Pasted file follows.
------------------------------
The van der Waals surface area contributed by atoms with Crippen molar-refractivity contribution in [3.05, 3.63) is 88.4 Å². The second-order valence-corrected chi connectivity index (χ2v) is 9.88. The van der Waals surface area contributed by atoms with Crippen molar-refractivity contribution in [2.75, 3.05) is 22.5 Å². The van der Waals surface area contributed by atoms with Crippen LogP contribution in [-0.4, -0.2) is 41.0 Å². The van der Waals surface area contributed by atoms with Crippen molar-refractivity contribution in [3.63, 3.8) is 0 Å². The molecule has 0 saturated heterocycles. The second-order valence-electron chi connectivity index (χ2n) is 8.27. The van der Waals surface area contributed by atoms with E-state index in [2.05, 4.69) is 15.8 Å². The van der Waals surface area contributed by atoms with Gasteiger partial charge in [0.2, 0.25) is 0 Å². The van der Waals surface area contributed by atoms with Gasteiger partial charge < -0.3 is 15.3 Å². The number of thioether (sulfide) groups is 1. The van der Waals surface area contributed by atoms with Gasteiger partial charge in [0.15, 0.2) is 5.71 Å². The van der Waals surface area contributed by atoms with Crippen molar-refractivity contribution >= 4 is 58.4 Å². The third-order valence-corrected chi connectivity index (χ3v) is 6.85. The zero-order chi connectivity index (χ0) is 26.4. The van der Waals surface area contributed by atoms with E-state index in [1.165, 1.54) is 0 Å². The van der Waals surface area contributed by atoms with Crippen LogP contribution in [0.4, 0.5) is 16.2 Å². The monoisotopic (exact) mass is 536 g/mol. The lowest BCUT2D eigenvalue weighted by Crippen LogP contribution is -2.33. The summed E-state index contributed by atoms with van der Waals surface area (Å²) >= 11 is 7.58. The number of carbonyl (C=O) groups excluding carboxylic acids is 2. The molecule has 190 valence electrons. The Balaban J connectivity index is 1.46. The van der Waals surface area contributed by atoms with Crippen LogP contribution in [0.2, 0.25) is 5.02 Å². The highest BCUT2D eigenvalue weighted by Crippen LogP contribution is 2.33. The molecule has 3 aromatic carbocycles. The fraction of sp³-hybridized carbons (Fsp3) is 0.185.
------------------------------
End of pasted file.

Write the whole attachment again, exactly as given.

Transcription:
The van der Waals surface area contributed by atoms with Crippen molar-refractivity contribution in [3.05, 3.63) is 88.4 Å². The second-order valence-corrected chi connectivity index (χ2v) is 9.88. The van der Waals surface area contributed by atoms with Crippen molar-refractivity contribution in [2.75, 3.05) is 22.5 Å². The van der Waals surface area contributed by atoms with Crippen LogP contribution in [-0.4, -0.2) is 41.0 Å². The van der Waals surface area contributed by atoms with Crippen molar-refractivity contribution in [3.63, 3.8) is 0 Å². The molecule has 0 saturated heterocycles. The second-order valence-electron chi connectivity index (χ2n) is 8.27. The van der Waals surface area contributed by atoms with E-state index in [2.05, 4.69) is 15.8 Å². The van der Waals surface area contributed by atoms with Gasteiger partial charge in [0.2, 0.25) is 0 Å². The van der Waals surface area contributed by atoms with Gasteiger partial charge < -0.3 is 15.3 Å². The number of thioether (sulfide) groups is 1. The van der Waals surface area contributed by atoms with Gasteiger partial charge in [0.15, 0.2) is 5.71 Å². The van der Waals surface area contributed by atoms with Crippen molar-refractivity contribution >= 4 is 58.4 Å². The third-order valence-corrected chi connectivity index (χ3v) is 6.85. The zero-order chi connectivity index (χ0) is 26.4. The van der Waals surface area contributed by atoms with E-state index in [1.165, 1.54) is 0 Å². The van der Waals surface area contributed by atoms with Crippen LogP contribution in [0.4, 0.5) is 16.2 Å². The monoisotopic (exact) mass is 536 g/mol. The lowest BCUT2D eigenvalue weighted by Crippen LogP contribution is -2.33. The summed E-state index contributed by atoms with van der Waals surface area (Å²) >= 11 is 7.58. The number of carbonyl (C=O) groups excluding carboxylic acids is 2. The molecule has 190 valence electrons. The Balaban J connectivity index is 1.46. The van der Waals surface area contributed by atoms with Crippen LogP contribution in [0.2, 0.25) is 5.02 Å². The highest BCUT2D eigenvalue weighted by Crippen LogP contribution is 2.33. The molecule has 3 aromatic carbocycles. The fraction of sp³-hybridized carbons (Fsp3) is 0.185.